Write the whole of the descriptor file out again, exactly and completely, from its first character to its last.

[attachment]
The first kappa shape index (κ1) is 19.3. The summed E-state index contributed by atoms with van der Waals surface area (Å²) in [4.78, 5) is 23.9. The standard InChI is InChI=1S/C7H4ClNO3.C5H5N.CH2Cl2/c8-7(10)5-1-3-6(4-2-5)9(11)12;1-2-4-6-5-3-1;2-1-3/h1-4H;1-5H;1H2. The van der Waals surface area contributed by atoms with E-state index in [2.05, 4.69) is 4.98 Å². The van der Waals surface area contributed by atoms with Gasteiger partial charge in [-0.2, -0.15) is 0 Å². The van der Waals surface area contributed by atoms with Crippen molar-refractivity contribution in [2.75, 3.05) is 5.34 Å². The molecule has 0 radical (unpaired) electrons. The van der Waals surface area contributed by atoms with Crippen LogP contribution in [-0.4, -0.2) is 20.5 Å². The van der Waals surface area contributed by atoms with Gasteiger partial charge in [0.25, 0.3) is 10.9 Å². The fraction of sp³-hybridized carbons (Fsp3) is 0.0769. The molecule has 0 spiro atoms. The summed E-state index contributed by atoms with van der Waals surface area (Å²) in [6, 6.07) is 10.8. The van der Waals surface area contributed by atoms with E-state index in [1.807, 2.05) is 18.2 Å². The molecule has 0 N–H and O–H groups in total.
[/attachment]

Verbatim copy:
The first kappa shape index (κ1) is 19.3. The summed E-state index contributed by atoms with van der Waals surface area (Å²) in [4.78, 5) is 23.9. The standard InChI is InChI=1S/C7H4ClNO3.C5H5N.CH2Cl2/c8-7(10)5-1-3-6(4-2-5)9(11)12;1-2-4-6-5-3-1;2-1-3/h1-4H;1-5H;1H2. The van der Waals surface area contributed by atoms with E-state index in [2.05, 4.69) is 4.98 Å². The van der Waals surface area contributed by atoms with Gasteiger partial charge in [-0.2, -0.15) is 0 Å². The van der Waals surface area contributed by atoms with Crippen molar-refractivity contribution in [2.75, 3.05) is 5.34 Å². The molecule has 0 radical (unpaired) electrons. The van der Waals surface area contributed by atoms with Crippen LogP contribution in [-0.4, -0.2) is 20.5 Å². The van der Waals surface area contributed by atoms with Gasteiger partial charge in [0.25, 0.3) is 10.9 Å². The fraction of sp³-hybridized carbons (Fsp3) is 0.0769. The molecule has 0 spiro atoms. The summed E-state index contributed by atoms with van der Waals surface area (Å²) in [6, 6.07) is 10.8. The van der Waals surface area contributed by atoms with E-state index in [1.807, 2.05) is 18.2 Å². The molecule has 0 N–H and O–H groups in total.